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Spokane, Washington  Est. May 19, 1883
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News >  Education

Big days, small class sizes expected to boost kindergarten learning

At Hamblen Elementary School, the first day of kindergarten was even brighter than the morning.

There were tears, of course, but they were far outnumbered Wednesday by the smiles of teachers, parents and especially the newest students.

Like many in her South Hill neighborhood, Audrey Adams walked to school, accompanied by her parents Tana and Hank and younger sister Evelyn.

“There were no butterflies, just lots of questions on where to go and what to do,” Tana Adams said.

After posing in front of the school – a Hamblen tradition – Audrey was greeted by cafeteria workers, sat down for breakfast and looked forward to a great adventure.

“I get to meet my new teacher,” Audrey said with a smile.

That teacher, Casey Pereira, was out front, escorting her own daughter, Amalyn, to her first day of kindergarten.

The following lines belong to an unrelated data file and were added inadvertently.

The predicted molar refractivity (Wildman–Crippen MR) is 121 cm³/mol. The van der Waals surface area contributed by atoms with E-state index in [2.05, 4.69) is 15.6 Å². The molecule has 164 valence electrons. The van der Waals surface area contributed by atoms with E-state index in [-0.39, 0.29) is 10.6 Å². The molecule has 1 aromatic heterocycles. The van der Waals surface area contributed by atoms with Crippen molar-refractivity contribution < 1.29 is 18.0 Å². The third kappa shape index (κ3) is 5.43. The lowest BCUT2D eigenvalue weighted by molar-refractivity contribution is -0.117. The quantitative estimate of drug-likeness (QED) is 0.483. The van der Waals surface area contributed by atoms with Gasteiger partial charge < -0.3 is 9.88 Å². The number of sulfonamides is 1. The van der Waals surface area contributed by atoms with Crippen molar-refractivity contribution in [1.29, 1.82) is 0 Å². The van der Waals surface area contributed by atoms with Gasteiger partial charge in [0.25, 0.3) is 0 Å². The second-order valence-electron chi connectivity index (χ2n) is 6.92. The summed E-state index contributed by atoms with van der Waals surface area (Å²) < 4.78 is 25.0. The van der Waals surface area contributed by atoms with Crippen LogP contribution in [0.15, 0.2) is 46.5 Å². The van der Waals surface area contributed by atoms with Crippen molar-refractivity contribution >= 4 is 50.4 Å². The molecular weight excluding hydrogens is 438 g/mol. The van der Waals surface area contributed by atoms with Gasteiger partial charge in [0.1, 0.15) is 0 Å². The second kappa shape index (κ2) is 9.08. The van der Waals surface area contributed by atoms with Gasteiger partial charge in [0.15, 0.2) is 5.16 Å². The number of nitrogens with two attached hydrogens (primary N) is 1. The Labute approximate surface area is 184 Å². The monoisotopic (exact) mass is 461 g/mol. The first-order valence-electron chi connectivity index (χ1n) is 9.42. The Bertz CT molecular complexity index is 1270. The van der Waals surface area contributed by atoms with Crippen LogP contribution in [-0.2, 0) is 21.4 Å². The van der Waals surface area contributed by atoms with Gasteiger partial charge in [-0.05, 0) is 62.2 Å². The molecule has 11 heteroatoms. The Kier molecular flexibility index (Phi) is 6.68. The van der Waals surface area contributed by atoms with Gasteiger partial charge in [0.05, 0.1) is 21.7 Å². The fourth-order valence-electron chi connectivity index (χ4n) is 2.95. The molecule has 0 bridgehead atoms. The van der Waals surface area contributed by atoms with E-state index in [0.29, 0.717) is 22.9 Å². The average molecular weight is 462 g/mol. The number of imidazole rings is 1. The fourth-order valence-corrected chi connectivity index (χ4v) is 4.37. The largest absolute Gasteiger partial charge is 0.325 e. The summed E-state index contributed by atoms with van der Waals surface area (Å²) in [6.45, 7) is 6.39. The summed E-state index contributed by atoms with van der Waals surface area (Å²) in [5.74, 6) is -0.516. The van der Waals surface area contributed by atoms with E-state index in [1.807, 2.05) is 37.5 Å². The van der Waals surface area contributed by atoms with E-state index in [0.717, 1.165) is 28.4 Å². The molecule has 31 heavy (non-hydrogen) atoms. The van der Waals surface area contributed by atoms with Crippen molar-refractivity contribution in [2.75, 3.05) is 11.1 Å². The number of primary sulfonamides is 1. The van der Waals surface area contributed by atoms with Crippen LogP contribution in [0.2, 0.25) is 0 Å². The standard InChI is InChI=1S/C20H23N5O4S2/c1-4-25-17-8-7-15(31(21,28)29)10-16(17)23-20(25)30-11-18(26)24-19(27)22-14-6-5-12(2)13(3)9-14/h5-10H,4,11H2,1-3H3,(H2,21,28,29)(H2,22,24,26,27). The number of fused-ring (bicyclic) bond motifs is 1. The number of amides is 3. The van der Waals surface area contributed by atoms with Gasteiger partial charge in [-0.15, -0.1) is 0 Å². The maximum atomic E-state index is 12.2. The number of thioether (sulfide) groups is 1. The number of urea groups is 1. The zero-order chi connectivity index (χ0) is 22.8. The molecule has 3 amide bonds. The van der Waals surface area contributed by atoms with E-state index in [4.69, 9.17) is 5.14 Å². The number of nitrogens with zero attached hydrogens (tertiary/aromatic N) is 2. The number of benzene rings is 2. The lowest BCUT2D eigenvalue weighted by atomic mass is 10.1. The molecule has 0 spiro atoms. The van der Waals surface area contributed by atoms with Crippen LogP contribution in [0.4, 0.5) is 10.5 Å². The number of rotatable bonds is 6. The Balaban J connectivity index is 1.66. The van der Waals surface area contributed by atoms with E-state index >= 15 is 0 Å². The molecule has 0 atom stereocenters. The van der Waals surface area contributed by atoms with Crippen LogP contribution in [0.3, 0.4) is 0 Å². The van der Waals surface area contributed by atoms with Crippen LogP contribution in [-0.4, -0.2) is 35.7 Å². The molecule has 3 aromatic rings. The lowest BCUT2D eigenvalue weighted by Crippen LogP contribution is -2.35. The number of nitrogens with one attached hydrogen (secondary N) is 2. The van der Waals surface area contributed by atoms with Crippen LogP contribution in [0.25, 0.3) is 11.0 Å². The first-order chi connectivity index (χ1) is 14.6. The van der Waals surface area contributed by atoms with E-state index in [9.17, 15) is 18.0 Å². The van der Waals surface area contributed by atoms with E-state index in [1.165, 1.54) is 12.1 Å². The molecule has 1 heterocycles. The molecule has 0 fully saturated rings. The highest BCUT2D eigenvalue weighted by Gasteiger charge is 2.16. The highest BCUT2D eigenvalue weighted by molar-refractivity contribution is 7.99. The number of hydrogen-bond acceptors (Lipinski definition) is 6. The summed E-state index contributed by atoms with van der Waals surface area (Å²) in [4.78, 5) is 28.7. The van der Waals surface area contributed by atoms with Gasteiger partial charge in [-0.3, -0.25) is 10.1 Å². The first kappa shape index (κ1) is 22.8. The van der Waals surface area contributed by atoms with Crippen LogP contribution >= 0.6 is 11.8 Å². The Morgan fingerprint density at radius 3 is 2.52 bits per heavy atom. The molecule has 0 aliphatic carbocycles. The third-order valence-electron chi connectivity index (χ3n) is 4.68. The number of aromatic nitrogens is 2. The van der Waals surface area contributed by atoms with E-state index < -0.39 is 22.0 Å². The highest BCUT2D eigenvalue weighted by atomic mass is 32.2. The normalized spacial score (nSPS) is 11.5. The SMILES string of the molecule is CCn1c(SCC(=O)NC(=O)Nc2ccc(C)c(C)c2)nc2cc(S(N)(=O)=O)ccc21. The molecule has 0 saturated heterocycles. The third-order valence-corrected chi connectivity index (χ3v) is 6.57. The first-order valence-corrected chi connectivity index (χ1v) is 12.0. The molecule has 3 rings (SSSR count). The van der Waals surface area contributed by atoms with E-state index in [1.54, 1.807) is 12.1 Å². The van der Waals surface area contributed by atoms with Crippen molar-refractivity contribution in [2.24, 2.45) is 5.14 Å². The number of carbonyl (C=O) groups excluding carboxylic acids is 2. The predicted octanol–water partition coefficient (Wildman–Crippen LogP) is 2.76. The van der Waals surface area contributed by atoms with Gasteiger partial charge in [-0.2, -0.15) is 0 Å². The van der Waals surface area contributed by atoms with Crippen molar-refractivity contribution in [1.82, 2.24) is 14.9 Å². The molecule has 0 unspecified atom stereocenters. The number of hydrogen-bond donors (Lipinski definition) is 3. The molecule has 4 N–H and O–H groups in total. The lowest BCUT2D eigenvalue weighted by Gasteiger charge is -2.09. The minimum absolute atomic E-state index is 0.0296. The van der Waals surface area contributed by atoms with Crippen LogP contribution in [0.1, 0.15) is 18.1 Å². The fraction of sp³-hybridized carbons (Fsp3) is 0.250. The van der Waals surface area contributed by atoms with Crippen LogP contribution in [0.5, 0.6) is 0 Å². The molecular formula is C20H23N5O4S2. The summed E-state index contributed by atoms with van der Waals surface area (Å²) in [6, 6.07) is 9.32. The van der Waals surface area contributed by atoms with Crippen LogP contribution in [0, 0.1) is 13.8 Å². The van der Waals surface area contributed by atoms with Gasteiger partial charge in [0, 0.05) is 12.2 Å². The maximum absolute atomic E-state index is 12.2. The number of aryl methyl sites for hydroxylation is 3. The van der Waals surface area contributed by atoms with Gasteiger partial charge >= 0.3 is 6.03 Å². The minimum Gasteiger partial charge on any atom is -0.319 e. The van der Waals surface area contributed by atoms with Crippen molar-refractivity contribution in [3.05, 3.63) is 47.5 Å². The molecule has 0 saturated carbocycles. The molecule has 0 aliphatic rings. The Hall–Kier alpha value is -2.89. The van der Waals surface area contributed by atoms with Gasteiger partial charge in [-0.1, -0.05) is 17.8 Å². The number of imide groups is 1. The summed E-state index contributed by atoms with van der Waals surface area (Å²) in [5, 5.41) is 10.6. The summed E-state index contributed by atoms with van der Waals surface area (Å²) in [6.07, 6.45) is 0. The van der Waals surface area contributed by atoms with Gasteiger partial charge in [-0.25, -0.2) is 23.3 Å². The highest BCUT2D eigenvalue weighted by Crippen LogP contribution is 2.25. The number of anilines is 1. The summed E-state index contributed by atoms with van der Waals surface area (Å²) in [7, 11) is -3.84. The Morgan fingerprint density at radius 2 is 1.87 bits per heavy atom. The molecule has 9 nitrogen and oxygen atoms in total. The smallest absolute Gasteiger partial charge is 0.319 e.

That won’t be in Pereira’s class, however. “It’s better that way,” said Pereira, one of five Hamblen staff members with kindergartners.

The new class included a set of triplets, which brings the total this year to three sets.

Down the hall, kindergarten teacher Mandy Bryant was smiling at the neat arrangement of desks in her room. They were in two sets of eight, for a total of 16 students.

After years of teaching about two dozen students, Bryant will have just 16 for the second year in a row.

“Last year having 16 made a world of difference,” said Bryant, a former Hamblen student, who’s now in her ninth year at the school. “The time I can spend one on one with each student, firming up those relationships and helping them succeed – it means a lot.”

Hamblen Principal Stefanie Heinen agreed, noting that the jump from preschool to kindergarten is daunting enough without a big jump in class size.

“Parents are really supportive of that,” Heinen said. “The amount of teaching our children can get at early ages is really important. It’s a really powerful tool to get them off to a great start.”

However, there will be some starts and stops.

Bryant warns parents to expect some of their children to come home “very tired and hungry” after a full day of kindergarten.

That wasn’t the case when Spokane schools had half-day kindergarten, but Heinen said the full day “allows them to get more connected. It’s double the time, but it more than doubles their experience.”

The payoff will come soon enough, said Bryant, who delights in watching her kindergartners learn to read and write and stand in line.

“It’s a super fun age,” Bryant said.

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